“You’re always right, Patty,” said Elise, smiling lovingly at her friend; “that’s the worst of you! But I’ll do as you say this time, only don’t let it occur again.”
Patty laughed and allowed Elise to select cards illustrating the places she had already seen, persuading her to leave the others until some future time.
Then they looked round the shop further, and discovered many attractive little souvenirs to take to friends at home.
“I think,” said Patty, “I’ll just buy some of these things right now. For surely I could never find anything for Frank and Uncle Charlie better than these queer little desk things. Aren’t they unusual, Elise? Are they rococo?”
“Patty,” said Elise, in a stage whisper, “I hate to own up to it, but really, I never did know what rococo meant! Isn’t it something like cloisonne, or is it ormolu?”
Patty laughed. “To be honest, Elise, I don’t exactly know myself, but I don’t think you’ve struck it very closely. However, I’m going to buy this inkstand; I don’t care if it’s made of gingerbread!”
“And here’s a bronze Napoleon; didn’t Marian want that?”
“Oh, yes, indeed she did! I’m so glad you discovered him. Isn’t he a dear little man? Just about three inches high; I believe the real emperor wasn’t much more than that. Isn’t he on a funny little flat pedestal?”
“It’s a seal,” explained the shopkeeper kindly.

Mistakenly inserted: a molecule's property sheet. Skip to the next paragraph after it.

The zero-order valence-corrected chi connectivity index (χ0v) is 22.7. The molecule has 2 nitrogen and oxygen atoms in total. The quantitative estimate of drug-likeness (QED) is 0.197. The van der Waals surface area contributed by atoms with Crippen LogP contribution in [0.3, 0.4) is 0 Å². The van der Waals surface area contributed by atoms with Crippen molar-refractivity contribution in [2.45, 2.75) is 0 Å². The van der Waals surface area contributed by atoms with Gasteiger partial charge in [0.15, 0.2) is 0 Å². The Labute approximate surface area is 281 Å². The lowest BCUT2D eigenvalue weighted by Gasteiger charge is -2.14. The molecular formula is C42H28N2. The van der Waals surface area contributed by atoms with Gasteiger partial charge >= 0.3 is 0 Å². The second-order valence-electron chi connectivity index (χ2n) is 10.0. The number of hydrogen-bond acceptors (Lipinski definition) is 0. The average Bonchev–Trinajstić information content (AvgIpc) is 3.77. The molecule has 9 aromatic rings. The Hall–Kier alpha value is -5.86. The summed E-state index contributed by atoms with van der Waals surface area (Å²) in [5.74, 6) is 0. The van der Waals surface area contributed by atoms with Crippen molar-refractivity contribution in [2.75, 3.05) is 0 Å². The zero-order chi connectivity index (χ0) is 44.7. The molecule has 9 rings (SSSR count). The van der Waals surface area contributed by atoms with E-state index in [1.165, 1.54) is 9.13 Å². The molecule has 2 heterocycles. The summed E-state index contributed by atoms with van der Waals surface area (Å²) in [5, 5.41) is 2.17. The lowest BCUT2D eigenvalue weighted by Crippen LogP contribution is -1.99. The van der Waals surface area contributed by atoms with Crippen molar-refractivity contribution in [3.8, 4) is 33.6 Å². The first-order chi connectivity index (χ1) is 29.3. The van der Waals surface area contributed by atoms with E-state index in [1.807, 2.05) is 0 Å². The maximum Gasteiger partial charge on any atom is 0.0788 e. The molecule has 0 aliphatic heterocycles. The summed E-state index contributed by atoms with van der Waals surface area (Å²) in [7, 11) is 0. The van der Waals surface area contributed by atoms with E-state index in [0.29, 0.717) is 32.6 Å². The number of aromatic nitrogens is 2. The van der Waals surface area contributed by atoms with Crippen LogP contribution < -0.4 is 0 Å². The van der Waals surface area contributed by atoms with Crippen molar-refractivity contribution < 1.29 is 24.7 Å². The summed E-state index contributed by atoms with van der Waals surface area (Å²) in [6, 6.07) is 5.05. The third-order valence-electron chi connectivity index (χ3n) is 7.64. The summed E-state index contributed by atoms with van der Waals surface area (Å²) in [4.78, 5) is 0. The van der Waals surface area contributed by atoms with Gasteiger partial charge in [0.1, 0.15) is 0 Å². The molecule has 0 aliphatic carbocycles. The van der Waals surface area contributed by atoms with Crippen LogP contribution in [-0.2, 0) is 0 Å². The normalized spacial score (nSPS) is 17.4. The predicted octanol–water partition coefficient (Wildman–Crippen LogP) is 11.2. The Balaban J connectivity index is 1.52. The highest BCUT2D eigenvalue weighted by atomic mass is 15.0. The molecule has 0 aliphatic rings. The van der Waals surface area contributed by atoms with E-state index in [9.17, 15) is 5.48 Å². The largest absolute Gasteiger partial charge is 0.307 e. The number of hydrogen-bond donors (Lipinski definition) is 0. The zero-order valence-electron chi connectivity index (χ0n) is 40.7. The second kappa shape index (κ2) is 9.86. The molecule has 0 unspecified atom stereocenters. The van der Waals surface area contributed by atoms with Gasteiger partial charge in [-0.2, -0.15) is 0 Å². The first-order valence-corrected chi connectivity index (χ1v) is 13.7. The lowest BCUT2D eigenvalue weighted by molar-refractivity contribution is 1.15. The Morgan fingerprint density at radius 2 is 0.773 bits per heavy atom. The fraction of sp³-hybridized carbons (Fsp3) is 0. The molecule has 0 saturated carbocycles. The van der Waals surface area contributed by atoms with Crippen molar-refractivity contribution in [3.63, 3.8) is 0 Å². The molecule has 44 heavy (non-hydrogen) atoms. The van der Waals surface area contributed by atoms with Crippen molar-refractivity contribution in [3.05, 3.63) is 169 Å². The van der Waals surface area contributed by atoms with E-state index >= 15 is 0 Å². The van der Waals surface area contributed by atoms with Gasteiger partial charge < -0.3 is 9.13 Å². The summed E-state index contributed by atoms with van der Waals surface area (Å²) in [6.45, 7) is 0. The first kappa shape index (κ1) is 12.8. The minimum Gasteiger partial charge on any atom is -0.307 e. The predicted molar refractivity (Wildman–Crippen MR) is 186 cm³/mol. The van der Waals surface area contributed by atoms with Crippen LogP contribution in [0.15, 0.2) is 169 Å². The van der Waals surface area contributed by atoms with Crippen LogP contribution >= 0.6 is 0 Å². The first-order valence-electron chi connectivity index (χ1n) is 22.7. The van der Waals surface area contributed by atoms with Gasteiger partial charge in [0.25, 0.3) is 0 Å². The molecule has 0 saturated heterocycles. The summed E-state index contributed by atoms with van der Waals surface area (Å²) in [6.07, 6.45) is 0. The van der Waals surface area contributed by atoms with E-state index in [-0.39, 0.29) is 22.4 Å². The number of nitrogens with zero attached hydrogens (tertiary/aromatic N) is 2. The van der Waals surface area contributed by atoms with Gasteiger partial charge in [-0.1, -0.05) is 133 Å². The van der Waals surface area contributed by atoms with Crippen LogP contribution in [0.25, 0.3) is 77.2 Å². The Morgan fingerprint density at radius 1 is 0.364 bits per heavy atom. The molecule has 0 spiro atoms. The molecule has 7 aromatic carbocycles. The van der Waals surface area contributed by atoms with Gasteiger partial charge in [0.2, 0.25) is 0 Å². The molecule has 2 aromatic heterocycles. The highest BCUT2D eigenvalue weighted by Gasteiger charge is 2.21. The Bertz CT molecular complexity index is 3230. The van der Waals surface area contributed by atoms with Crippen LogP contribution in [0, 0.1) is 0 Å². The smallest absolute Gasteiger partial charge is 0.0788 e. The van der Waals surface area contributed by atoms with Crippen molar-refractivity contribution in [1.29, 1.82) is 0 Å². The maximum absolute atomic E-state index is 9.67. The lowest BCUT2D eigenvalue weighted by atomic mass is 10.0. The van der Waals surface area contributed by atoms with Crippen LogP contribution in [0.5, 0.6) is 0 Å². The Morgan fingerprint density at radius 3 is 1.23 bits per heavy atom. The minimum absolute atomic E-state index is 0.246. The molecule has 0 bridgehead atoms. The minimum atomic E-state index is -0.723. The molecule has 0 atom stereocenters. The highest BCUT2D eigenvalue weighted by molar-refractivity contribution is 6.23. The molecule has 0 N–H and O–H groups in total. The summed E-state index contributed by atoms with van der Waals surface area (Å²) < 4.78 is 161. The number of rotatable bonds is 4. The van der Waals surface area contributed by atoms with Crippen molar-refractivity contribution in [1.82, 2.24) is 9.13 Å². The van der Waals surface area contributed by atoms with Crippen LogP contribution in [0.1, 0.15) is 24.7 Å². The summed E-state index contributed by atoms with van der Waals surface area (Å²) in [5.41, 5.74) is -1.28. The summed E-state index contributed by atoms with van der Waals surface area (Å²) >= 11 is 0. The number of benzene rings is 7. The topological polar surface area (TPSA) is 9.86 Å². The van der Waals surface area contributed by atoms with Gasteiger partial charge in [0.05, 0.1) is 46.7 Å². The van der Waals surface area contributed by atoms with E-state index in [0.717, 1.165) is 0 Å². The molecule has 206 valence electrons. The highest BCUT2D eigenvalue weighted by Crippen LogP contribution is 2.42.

“A seal!” echoed Patty blankly; “why no it isn’t! a seal, indeed! why it isn’t a bit like a seal; you might just as well call it a Teddy Bear! It’s a man!”
Elise was giggling. “He doesn’t mean that kind of a seal, Patty,” she said; “he means a seal to seal wax with.”
“Oh,” said Patty, giggling, too; “why, so much the better. I beg your pardon, I’m sure, and I’m glad it’s a seal. I can have Marian’s monogram cut on it, and she can seal her letters by just letting Napoleon jump on them.”
She left the order for the monogram, and the affable shopkeeper promised to send the finished seal home the next day. He seemed greatly interested in his two young customers, and had it not been for Lisette’s sharp eye he would have urged them to buy even more of his wares.
But the canny young French girl had no notion of letting her charges be imposed upon, and she glared haughtily at the shopkeeper when he seemed too officious.
As they were about to leave the shop, some young people entered, and to the surprise of all, they proved to be the Van Ness girls and their cousins.
The four young people were out by themselves, and though quite capable of finding their way about alone, Lisette’s French notions were a trifle shocked at the unchaperoned crowd.
But Patty and Elise were so glad to see their friends again that they gave little thought to conventions, and fell to chattering with all their might.
“Why haven’t you been to see us?” asked Alicia; “you had our address.”